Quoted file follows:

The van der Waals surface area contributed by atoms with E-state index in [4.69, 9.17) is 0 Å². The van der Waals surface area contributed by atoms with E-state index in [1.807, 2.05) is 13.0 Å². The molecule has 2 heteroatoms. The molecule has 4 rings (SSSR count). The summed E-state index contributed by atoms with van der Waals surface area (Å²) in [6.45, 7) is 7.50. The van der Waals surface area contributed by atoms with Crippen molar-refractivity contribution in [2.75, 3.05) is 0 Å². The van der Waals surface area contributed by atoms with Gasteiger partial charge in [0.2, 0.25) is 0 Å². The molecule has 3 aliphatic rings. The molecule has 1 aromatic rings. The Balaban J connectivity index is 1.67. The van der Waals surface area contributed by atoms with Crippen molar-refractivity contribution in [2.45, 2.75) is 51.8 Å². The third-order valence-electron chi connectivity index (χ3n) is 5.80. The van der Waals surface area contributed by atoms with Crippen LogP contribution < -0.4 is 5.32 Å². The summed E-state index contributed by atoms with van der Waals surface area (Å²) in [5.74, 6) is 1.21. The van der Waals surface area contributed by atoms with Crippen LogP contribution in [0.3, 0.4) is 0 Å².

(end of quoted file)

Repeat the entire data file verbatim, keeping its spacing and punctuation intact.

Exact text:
The van der Waals surface area contributed by atoms with E-state index in [4.69, 9.17) is 0 Å². The van der Waals surface area contributed by atoms with E-state index in [1.807, 2.05) is 13.0 Å². The molecule has 2 heteroatoms. The molecule has 4 rings (SSSR count). The summed E-state index contributed by atoms with van der Waals surface area (Å²) in [6.45, 7) is 7.50. The van der Waals surface area contributed by atoms with Crippen molar-refractivity contribution in [2.75, 3.05) is 0 Å². The van der Waals surface area contributed by atoms with Gasteiger partial charge in [0.2, 0.25) is 0 Å². The molecule has 3 aliphatic rings. The molecule has 1 aromatic rings. The Balaban J connectivity index is 1.67. The van der Waals surface area contributed by atoms with Crippen molar-refractivity contribution in [2.45, 2.75) is 51.8 Å². The third-order valence-electron chi connectivity index (χ3n) is 5.80. The van der Waals surface area contributed by atoms with Crippen LogP contribution < -0.4 is 5.32 Å². The summed E-state index contributed by atoms with van der Waals surface area (Å²) in [5.74, 6) is 1.21. The van der Waals surface area contributed by atoms with Crippen LogP contribution in [0.3, 0.4) is 0 Å².